Friday, December 18, 2015

The one where I don't get killed by a passing train

In the heat of the day
London, ON
August 2015
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This is one of those pictures that could get me into trouble. While I am absolutely aware of the dangers of being anywhere near railroad tracks, I'm not above pre-composing the shot in my head, pre-setting everything on my camera, then phantom-shooting it from the sidelines before looking - and listening - both ways too many times to count and stepping onto the tracks, tripping the shutter and stepping off.

Total time between the steel: About 4 seconds. I'm pretty sure I wasn't in any more mortal danger than I was when, say, riding my bike on a London-area road. I'll let you know if Canadian Pacific sends a lawyer's letter my way.

Safety concerns aside, I wanted to take this shot - if you're familiar with London, it's taken looking west from the intersection of St. George and Piccadilly - because it was a baking-hot day, and that does delightful things to the air just above ground level, especially on hard, gravel or otherwise industrialized surfaces. It doesn't get more industrialized than a railbed, so I planned the moment and took a chance. And the shot.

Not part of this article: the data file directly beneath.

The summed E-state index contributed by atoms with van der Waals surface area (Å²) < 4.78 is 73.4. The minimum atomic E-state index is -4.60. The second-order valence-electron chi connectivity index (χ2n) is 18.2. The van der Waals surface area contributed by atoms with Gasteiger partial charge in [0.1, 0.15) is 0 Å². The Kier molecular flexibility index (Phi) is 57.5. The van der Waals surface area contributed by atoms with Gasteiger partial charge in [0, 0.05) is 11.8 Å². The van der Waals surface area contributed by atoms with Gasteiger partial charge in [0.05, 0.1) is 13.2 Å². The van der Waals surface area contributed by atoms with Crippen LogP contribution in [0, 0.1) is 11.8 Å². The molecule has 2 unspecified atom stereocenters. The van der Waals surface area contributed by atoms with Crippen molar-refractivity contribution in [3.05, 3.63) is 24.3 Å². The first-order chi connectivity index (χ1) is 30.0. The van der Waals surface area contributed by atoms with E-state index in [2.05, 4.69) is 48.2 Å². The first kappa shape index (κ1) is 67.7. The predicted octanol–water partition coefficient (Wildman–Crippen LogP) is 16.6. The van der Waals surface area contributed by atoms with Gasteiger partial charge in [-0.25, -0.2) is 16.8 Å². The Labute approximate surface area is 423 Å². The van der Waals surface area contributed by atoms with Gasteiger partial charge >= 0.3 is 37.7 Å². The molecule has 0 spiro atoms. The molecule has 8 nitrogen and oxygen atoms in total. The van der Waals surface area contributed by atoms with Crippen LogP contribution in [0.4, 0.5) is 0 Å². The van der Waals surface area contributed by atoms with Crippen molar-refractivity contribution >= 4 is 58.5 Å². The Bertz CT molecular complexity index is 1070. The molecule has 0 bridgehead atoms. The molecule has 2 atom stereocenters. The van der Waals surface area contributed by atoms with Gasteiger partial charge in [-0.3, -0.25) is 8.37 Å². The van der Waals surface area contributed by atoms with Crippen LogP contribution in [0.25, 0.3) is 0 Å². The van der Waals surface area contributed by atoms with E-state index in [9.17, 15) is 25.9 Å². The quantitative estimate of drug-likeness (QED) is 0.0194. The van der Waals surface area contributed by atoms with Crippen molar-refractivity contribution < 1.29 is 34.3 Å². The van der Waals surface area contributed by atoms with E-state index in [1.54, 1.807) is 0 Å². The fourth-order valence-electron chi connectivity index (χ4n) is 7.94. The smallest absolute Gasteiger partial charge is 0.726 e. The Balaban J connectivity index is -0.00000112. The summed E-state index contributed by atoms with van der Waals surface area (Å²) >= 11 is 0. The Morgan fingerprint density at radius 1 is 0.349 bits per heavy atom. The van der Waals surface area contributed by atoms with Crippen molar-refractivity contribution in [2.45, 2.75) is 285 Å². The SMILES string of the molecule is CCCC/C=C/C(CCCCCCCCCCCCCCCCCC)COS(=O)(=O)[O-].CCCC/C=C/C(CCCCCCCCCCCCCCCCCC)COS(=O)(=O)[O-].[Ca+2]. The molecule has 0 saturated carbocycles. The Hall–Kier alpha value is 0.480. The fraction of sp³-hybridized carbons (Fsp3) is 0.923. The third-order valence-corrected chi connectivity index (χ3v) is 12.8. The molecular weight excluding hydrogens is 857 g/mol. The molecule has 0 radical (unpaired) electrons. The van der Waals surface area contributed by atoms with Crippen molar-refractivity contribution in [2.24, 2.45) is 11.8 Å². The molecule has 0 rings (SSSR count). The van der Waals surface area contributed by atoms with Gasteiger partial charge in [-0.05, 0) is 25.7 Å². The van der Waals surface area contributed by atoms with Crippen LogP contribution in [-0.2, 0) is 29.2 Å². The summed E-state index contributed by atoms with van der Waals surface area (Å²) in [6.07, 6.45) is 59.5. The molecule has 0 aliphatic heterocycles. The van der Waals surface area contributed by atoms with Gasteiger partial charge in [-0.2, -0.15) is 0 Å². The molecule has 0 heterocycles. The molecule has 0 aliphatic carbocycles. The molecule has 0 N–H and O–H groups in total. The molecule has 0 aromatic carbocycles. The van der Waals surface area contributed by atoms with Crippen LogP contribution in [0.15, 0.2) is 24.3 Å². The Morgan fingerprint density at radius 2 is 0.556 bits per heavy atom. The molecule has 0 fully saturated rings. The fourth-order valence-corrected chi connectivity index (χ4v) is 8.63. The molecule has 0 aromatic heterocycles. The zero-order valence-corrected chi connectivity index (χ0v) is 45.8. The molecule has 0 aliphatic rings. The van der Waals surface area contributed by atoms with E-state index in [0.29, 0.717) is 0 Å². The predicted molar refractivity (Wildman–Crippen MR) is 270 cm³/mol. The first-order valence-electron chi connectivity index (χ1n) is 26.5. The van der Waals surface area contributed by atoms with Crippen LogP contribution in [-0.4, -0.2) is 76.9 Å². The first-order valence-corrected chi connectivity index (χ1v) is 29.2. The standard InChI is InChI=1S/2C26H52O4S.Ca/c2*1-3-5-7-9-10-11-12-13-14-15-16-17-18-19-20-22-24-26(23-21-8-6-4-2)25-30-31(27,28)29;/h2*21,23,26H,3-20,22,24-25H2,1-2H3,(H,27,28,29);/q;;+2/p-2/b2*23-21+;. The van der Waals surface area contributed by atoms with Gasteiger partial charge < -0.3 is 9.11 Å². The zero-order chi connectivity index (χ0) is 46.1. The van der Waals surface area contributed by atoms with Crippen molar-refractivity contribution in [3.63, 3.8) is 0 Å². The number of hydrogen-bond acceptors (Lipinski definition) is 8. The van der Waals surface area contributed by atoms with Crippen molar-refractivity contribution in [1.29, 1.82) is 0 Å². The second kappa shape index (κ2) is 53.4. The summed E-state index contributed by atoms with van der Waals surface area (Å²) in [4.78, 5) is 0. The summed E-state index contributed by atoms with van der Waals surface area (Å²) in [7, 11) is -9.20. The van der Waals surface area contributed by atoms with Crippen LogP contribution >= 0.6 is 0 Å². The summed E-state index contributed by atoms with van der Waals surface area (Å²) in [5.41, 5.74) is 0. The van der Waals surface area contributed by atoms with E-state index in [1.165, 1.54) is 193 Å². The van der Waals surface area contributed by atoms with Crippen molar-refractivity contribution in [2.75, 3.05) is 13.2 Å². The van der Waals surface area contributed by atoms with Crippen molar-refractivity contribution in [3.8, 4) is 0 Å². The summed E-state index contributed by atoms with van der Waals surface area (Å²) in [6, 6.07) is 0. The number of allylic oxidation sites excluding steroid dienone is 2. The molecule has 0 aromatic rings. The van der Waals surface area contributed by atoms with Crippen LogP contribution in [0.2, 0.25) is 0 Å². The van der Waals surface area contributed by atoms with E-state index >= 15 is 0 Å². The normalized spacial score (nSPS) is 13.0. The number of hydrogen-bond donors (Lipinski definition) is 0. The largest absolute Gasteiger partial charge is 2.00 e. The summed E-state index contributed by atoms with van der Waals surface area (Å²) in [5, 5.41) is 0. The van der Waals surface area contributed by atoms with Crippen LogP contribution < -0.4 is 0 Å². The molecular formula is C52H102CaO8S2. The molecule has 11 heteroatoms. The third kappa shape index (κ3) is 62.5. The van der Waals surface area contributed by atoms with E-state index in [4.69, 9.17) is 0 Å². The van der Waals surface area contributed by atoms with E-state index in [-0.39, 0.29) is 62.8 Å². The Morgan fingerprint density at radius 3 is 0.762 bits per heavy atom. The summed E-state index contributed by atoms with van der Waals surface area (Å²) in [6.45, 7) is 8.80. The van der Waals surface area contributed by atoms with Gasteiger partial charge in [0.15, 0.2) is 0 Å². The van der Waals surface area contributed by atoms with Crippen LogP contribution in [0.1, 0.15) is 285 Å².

It was so worth it.

Your turn: Do you ever push the bounds a bit - safety, taste or otherwise - when you're shooting pictures?

1 comment:

Randy Dunlop said...

Absolutely - when I was young. It's a problem with perception; when you're looking at a scene on the ground glass, you're emotionally removed from actually being in the scene; akin to watching the landscape through a picture frame. Robert Pirsig wrote at length about it in 'Zen & the Art of Motorcycle Maintenance.
For me, it was, 'I want to get a shot of that 'gator on the golf course; with the camera to my eye, how close can I get to it before it lunges?'